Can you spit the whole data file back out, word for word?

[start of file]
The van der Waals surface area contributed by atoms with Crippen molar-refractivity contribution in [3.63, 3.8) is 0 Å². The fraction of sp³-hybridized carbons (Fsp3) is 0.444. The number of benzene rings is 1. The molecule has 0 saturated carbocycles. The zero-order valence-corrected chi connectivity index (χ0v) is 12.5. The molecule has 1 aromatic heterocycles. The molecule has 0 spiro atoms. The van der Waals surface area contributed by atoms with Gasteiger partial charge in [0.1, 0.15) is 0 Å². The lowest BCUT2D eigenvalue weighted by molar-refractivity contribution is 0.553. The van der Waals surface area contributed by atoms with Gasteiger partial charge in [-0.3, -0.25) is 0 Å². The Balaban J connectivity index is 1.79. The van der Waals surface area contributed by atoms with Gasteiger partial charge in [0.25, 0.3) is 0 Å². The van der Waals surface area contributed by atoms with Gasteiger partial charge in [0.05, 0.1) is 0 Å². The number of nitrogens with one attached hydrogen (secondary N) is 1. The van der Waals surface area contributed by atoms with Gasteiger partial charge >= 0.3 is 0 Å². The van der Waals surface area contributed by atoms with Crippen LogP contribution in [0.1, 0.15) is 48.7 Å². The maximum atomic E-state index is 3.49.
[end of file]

The van der Waals surface area contributed by atoms with Crippen molar-refractivity contribution in [3.63, 3.8) is 0 Å². The fraction of sp³-hybridized carbons (Fsp3) is 0.444. The number of benzene rings is 1. The molecule has 0 saturated carbocycles. The zero-order valence-corrected chi connectivity index (χ0v) is 12.5. The molecule has 1 aromatic heterocycles. The molecule has 0 spiro atoms. The van der Waals surface area contributed by atoms with Gasteiger partial charge in [0.1, 0.15) is 0 Å². The lowest BCUT2D eigenvalue weighted by molar-refractivity contribution is 0.553. The van der Waals surface area contributed by atoms with Gasteiger partial charge in [-0.3, -0.25) is 0 Å². The Balaban J connectivity index is 1.79. The van der Waals surface area contributed by atoms with Gasteiger partial charge in [0.25, 0.3) is 0 Å². The van der Waals surface area contributed by atoms with Gasteiger partial charge in [0.05, 0.1) is 0 Å². The number of nitrogens with one attached hydrogen (secondary N) is 1. The van der Waals surface area contributed by atoms with Gasteiger partial charge >= 0.3 is 0 Å². The van der Waals surface area contributed by atoms with Crippen LogP contribution in [0.1, 0.15) is 48.7 Å². The maximum atomic E-state index is 3.49.